VOR: Bizarre weather twists—Sailing News from the U.S. and Beyond
For crews racing in the fully crewed, around-the-world Volvo Ocean Race (VOR), the recent weather forecasts have brought about some puzzled expressions, as the much-anticipated cold front that the fleet was hoping to catch barreled through early, confusing what was otherwise forecasted to be a quick passage across The Pond. As a result, the fleet is pressing north, careful to stay within the VOR-imposed ice gates while also trying to find faster conditions. 'We all missed the train and we're waiting for the next one, which is expected to come in from the northwest and that's [why] we are climbing up,' reported Telefonica's Xabi Fernandez.
|Wade Morgan battles his way forward to retrieve a furling unit, onboard Abu Dhabi Ocean Racing during leg 7 of the Volvo Ocean Race 2011-12, from Miami, USA to Lisbon, Portugal. (Credit: Nick Dana/Abu Dhabi Ocean Racing/Volvo Ocean Race) Nick Dana/Abu Dhabi Ocean Racing /Volvo Ocean Race|
|Ken Read drives while navigator Tom Addis eyes the weather just to leeward. Onboard PUMA Ocean Racing powered by BERG during leg 7 of the Volvo Ocean Race 2011-12, from Miami, USA to Lisbon, Portugal. (Credit: Amory Ross/PUMA Ocean Racing/Volvo Ocean Race) Amory Ross/Puma Ocean Racing/Volvo Ocean Race© |
The view from the navigator's chair is anything but certain right now. 'The boats behind have a bit more breeze right now, so they'll be notching up some good data in the next few hours,' said Andrew Cape, Telefónica's navigator. 'The situation we have coming up is quite thorny indeed. We're going to hit a high-pressure system tomorrow and then we will get the next squall, where we hope we'll get away again. It will be interesting.' Get the full VOR multi-media lowdown, in this issue.
Also offshore, the four-strong fleet of doublehanded Class 40 raceboats that are competing in Leg Five of the Global Ocean Race (GOR) are also headed across the North Atlantic, from Charleston, South Carolina to Les Sables d'Olonne, France. 'I don't even know what day of the week it is as our life is now completely dominated on the position schedules,' said Frans Budel of Sec. Hayai DTL. Get the full GOR report, inside.
|Bruce Kendall-1 |
Meanwhile, kiteboarding's inclusion in the 2016 Olympics is another hot topic this week, with different opinions being voiced from around the world. In this issue you'll find three opinion pieces, the first written by Dean Brenner, US Sailing Board Member and Chairman of the Olympic Sailing Committee, the other two by Nevin Sayre, a member of US Sailing and a kiteboarder who has earned a few stitches (read: paid hospital bills) along the way, and ace Kiwi windsurfer-cum-kiter, Bruce Kendall. Fans of Olympic sailing—or anyone interested in the political processes behind how classes get selected for the Games—are highly encouraged to spend time with all three.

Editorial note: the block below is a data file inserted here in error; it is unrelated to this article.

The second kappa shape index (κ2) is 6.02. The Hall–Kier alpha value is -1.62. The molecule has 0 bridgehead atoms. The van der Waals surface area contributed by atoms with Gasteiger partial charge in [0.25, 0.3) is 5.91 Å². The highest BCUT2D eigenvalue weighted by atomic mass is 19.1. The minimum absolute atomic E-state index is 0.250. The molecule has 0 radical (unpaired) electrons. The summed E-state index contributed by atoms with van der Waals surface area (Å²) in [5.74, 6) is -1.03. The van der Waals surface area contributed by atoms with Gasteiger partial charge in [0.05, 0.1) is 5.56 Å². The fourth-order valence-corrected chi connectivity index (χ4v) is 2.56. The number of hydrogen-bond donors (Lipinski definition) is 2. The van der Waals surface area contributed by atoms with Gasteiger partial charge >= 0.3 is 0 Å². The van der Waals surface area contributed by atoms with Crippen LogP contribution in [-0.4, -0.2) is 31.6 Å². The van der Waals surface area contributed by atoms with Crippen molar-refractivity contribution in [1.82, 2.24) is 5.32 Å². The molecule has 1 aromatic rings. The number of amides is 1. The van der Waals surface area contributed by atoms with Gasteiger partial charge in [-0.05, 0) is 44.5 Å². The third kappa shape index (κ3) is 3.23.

And on a much somber tone, US Sailing has released their preliminary findings from their investigation of the 2012 Crewed Farallones Race distaster, where five crewmembers were killed when the Sydney 38, Low Speed Chase went aground. 'We are heartened by the seriousness with which the [San Francisco Bay Offshore Racing Council] has set priorities and assigned tasks to meet their mandate,' said Sally Honey, chairman of the US Sailing Independent Review Panel. 'We believe they are off to a good start in achieving more consistency between the various organizing authorities and making offshore racing safer for all.'
|Finn World Masters Marina Prinzivalli |
Also, be sure to also check out the latest news from the Finn World Masters, the Clipper Around the World Yacht Race, and the Atlantic Cup 2012, which will feature fully crewed fleet racing amongst 14 Class 40s on Narragansett Bay this weekend.
And finally, this weekend marks the annual Swiftsure International Yacht Race, the Block Island Race and the Figawi. Good luck and safe passage to all racing crews and to everyone else who is going sailing or racing on this Memorial Day weekend.
May the four winds blow you safely home,
David Schmidt, Sail-World USA Editor
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